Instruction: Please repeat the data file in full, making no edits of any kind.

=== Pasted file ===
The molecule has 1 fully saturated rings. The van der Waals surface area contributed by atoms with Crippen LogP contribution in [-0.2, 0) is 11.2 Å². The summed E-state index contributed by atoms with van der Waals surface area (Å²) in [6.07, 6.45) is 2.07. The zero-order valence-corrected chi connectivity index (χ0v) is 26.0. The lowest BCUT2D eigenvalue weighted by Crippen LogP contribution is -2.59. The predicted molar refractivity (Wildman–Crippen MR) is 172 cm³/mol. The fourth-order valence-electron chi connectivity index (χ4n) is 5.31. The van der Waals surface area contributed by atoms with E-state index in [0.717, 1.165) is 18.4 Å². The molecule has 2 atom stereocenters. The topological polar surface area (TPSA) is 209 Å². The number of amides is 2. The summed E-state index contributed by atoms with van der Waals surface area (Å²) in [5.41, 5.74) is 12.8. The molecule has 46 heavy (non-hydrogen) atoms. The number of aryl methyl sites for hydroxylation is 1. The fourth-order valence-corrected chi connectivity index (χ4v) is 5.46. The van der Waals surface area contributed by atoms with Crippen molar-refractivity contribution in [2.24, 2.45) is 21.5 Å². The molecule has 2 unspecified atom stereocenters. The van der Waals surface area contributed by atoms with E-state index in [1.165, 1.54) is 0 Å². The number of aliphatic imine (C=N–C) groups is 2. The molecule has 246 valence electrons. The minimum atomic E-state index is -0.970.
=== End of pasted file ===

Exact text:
The molecule has 1 fully saturated rings. The van der Waals surface area contributed by atoms with Crippen LogP contribution in [-0.2, 0) is 11.2 Å². The summed E-state index contributed by atoms with van der Waals surface area (Å²) in [6.07, 6.45) is 2.07. The zero-order valence-corrected chi connectivity index (χ0v) is 26.0. The lowest BCUT2D eigenvalue weighted by Crippen LogP contribution is -2.59. The predicted molar refractivity (Wildman–Crippen MR) is 172 cm³/mol. The fourth-order valence-electron chi connectivity index (χ4n) is 5.31. The van der Waals surface area contributed by atoms with E-state index in [0.717, 1.165) is 18.4 Å². The molecule has 2 atom stereocenters. The topological polar surface area (TPSA) is 209 Å². The number of amides is 2. The summed E-state index contributed by atoms with van der Waals surface area (Å²) in [5.41, 5.74) is 12.8. The molecule has 46 heavy (non-hydrogen) atoms. The number of aryl methyl sites for hydroxylation is 1. The fourth-order valence-corrected chi connectivity index (χ4v) is 5.46. The van der Waals surface area contributed by atoms with Crippen molar-refractivity contribution in [2.24, 2.45) is 21.5 Å². The molecule has 2 unspecified atom stereocenters. The van der Waals surface area contributed by atoms with E-state index in [1.165, 1.54) is 0 Å². The number of aliphatic imine (C=N–C) groups is 2. The molecule has 246 valence electrons. The minimum atomic E-state index is -0.970.